Content-type: text/html ~ Stephen's Web ~ The WTO Debate, Continued

Stephen Downes

Knowledge, Learning, Community

Oct 29, 2000

The fact that many people in the world do not have enough "caloric intake" to live is a sign that we do not have it quite right yet.

The significant debate here is not about whether there should be increased global trade. I think the numbers are in, and that a global economy which promotes trade will be better able to sustain its citizens than one which does not.

This is why trade embargos work to produce political reform, and why nations like Cuba and North Korea struggle to feed their citizens. Cutting oneself off from the global marketplace is not an option.

The pro WTO (and even some of the antis) people like to depict the debate as pro- or con- global free trade. It is not.

First of all, neither side promotes unrestricted global free trade (though for different reasons). Both sides promote increased global trade. The battle is about the conditions under which that trade will be conducted.

Any given nation - say Sri Lanka - will have a national trade policy. Such a policy will include a system of tariffs and will specify a set of rules (eg., quality control rules) describing allowable imports.

A nation like Sri Lanka will also have internal policies designed to support local industry, to ensure environmental and labour standards, and social policies such as unemployment or welfare.

Obviously there is great disparity between the policies of one nation or another.

The central issues surrounding WTO is the manner in which Sri Lanka's policies are set: pecifically, what policies they are allowed to set under WTO, and what policies they are not.

(In a system of global free trade, there would be no tariffs or import restrictions, but on the other hand, no limits set on Sri Lanka's internal policies either.)

Pro WTO advocates argue essentially that policies which hinder the ability of a corporation to trade in a nation should be disallowed. This means, essentially, that if Sri Lanka favours its own corporations through tariffs, import restrictions, or domestic policie, then such favoritism would be disallowed under WTO.

The opponents of WTO argue that such measures effectively end Sri Lanka's capacity to help its own citizens or corporations, that they preserve (and even enhance) the disparity betwen strong corporations and weak ones.

They point out, additionally, that while WTO would allow a nation to weaken its environmental or labour legislation in order to become more competitive, WTO views measures which strengthen this legislation as stifling competition.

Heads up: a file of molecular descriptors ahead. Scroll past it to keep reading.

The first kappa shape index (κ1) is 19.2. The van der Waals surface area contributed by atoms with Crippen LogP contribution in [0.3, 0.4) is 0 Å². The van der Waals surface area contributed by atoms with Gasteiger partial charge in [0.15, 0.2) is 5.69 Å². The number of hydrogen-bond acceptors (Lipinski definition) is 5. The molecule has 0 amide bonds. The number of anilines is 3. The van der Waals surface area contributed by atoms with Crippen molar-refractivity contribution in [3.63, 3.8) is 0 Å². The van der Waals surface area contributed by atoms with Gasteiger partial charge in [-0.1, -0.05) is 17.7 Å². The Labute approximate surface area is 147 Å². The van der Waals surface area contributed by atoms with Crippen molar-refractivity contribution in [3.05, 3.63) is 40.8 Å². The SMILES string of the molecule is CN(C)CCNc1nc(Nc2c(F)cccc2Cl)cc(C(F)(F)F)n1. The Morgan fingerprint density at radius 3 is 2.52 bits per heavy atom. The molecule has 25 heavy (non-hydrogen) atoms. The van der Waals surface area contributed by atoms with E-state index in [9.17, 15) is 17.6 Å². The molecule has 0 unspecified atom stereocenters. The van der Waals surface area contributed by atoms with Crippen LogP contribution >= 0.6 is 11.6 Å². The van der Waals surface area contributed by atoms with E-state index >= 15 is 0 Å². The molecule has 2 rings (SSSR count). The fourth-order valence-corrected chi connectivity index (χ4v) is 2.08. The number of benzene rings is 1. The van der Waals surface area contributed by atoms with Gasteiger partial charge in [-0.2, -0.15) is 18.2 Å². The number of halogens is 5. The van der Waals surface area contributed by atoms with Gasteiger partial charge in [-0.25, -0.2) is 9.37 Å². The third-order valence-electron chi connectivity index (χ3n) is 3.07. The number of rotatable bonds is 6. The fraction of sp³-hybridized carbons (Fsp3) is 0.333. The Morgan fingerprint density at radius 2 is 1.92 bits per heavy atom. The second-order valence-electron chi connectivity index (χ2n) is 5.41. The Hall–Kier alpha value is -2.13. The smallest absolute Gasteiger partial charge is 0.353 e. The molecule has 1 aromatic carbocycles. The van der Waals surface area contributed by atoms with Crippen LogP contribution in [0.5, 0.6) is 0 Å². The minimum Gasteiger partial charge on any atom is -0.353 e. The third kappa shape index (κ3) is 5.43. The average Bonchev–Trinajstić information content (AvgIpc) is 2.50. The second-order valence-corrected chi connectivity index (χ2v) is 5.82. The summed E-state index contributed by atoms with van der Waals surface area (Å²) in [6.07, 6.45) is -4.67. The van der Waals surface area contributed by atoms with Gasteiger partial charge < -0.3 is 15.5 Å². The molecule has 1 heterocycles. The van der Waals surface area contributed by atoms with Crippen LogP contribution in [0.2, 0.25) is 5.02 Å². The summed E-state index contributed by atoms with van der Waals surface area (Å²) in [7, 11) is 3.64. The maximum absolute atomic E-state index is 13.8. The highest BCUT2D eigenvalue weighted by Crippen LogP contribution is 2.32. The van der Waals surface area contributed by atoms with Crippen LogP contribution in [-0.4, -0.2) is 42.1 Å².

There is in addition a significant question being raised as to how WTO regulations are being drafted. The anti WTO arguement is that these piedes of legislation are not being drafted in a constitutional manner, that they in fact go against what the citizens of a nation would desire in a free vote, and thus that they are replacing our emerging global democracy with a form of corporate authoritarianism.

I think these are all serious issues, not resolved by simplifying the debate to pro- or anti- free trade, or even by naively stating that the standard of living is rising or sinking in affected nations. If this debate turns into a mere numbers game, then the political and philosophical context is lost, and yet the debate is at its heart a political and philosophical debate.

My own view - expressed previously elsewhere - is that the governance mechanisms currently in place to draft WTO regulations must be balanced through a system of public democracy; that the upper or lower limits on such things as labour legislation, environmental standards, and the like, ought to be put to a global vote.

I moreover argue that a system such as WTO is untenable so long as there does not exist a set of human rights which would prevent WTO and other regulations from fundamentally undercutting citizens' rights to work and live in their own society.

And under WTO there would have to be a global constitution, balancing between the rights of individual nations and the rights of the WTO as a whole.

We must recognize the fact that the WTO is an emerging global government. As such, we must ensure that this government works in a democratic fashion. And as such, we must ensure that it respects fundamental human rights and liberties.

None of these provisions are in WTO as it stands, and that is why people protest in Praha and Seattle, and that is why people write articles such as the one Pasty cites.

Stephen Downes Stephen Downes, Casselman, Canada

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